Dominic Cummings, Boris Johnson’s former chief adviser, has painted a damning picture of chaos, indecision and deceit at the heart of the British government as ministers confronted the Covid-19 crisis last year.
Cummings, in a marathon evidence session with MPs on Wednesday, opened his remarks by saying: “Senior ministers, officials and advisers like me fell disastrously short of the standards the public have a right to expect in a crisis like this.”
The former adviser, who left Downing Street in November after falling out with Johnson, claimed the UK prime minister thought in early 2020 that Covid-19 was “a scare story like swine flu”.
Cummings claimed Matt Hancock, health secretary, had lied on “numerous” occasions to the point where former cabinet secretary Mark Sedwill told Johnson he had “lost confidence in the honesty” of the minister.
He said that “group think” had taken over and ministers were prepared to countenance the possibility of hundreds of thousands of deaths, rather than adopt a Plan B involving an immediate lockdown in March 2020.
Amid the chaos in Downing Street, Cummings revealed a moment of epiphany on March 12 when Helen MacNamara, a senior cabinet office official, came to Number 10 to warn of impending disaster.
“I’ve been told for years there’s a whole plan for this — there is no plan,” Cummings claimed MacNamara said. “I’ve come through here to tell you I think we are absolutely fucked.”
Cummings revealed that he sent a note to Johnson on March 12 in which he warned that the cabinet office — headed by Michael Gove and supposedly the nerve-centre of government — was “terrifyingly shit”.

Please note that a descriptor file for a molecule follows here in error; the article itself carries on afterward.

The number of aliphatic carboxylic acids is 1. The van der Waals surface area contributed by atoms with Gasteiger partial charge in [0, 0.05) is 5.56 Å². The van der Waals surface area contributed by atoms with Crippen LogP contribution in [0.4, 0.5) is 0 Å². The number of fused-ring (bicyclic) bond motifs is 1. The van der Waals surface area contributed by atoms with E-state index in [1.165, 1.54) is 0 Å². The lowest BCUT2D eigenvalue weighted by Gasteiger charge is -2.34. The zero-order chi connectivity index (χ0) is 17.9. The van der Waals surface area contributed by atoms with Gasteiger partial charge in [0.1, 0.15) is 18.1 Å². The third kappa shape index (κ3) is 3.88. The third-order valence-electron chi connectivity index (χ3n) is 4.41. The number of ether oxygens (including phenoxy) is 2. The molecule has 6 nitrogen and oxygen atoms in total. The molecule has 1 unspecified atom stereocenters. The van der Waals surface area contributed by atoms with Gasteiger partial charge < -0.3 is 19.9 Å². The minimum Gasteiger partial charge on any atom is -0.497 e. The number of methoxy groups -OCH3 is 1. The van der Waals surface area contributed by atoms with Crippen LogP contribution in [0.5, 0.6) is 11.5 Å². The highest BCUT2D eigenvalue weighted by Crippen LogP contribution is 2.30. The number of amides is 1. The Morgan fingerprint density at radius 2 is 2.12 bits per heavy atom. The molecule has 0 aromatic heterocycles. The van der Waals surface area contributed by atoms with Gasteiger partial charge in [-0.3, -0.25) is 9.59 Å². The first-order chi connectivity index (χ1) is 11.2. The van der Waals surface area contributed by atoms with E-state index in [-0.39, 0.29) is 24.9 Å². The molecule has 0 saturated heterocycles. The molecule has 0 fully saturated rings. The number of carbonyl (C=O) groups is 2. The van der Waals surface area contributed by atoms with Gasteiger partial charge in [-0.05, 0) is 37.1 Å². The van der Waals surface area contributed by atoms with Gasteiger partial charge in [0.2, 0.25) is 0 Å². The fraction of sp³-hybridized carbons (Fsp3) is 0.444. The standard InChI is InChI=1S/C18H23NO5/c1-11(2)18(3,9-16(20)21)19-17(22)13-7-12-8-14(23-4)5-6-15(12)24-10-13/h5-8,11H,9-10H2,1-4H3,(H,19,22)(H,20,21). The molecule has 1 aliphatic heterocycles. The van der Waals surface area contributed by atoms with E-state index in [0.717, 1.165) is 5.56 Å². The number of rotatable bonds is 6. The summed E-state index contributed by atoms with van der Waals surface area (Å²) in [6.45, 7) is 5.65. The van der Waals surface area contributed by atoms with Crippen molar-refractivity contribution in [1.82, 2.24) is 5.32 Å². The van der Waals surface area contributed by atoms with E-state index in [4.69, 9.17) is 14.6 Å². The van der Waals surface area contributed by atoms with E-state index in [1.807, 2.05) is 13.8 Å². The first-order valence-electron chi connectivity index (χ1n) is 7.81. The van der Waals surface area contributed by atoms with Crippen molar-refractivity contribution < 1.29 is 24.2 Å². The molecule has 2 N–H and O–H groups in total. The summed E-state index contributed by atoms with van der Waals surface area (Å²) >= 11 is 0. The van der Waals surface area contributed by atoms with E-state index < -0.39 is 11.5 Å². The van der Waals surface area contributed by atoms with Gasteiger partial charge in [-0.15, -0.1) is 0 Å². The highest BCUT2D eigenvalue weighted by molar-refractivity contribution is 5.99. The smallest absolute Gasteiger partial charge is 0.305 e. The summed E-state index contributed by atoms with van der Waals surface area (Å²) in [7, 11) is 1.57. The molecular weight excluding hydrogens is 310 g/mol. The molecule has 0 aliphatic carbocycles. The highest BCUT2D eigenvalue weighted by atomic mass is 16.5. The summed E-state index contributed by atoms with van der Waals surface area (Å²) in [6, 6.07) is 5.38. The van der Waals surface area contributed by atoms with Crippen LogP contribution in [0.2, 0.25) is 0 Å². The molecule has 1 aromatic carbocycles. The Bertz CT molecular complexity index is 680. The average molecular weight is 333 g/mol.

He claimed ministers were reluctant to sanction a lockdown because behavioural scientists, some of whom were “charlatans”, wrongly claimed Britons would not accept such restrictions or a rigorous testing regime.
Instead ministers initially pursued a Plan A where “herd immunity” was the byproduct of a strategy intended to suppress transmission, rather than halt it in its tracks.
Cummings told the joint hearing by the Commons health and science committees that at one meeting Sedwill suggested “chickenpox parties” might be encouraged to help develop herd immunity.
Greg Clark, chair of the science committee, said it did not require “fancy modelling” to work out that Plan A could result in perhaps 400,000 deaths.
Cummings’s evidence left few reputations undamaged. Chancellor Rishi Sunak was one of the few senior figures to avoid his criticism, but Hancock was the subject of the most sustained attack.
The former adviser claimed that Hancock tried to blame Sunak and Simon Stevens, head of NHS England, for a shortage of protective equipment. Sedwill investigated the claim and concluded it was “not true”.
Sedwill, according to Cummings, then told him and Johnson that he had “lost confidence in the honesty of the secretary of state in these meetings”. Johnson denied that claim in the House of Commons.
Cummings said the prime minister came close to sacking Hancock in April 2020 but pulled back from doing so.
Johnson answered some of Cummings’s allegations at prime minister’s questions, which coincided with the evidence session given by his former adviser some 200 yards away on the parliamentary estate.
He insisted the government was dealing with a uniquely “difficult” set of events, that mistakes would be identified by a public inquiry, and that his focus was on the present and taking Britain out of the crisis.
Keir Starmer, Labour leader, accused Johnson of having no policy, making poor decisions and failing to provide transparency.
But Johnson insisted Starmer was “fixated on the rear view mirror” while he preferred to focus on the latest rollout of the vaccine programme to cover the over-30s.
Number 10 hopes that Cummings’s evidence will be seen as tainted by a perception he is a “bitter” former employee; his own breach of the government’s lockdown in 2020 made him an unpopular figure.
One minister said that Cummings’s desire for retribution, characterised by a Twitter thread spread over 60 posts, read like “revenge porn”.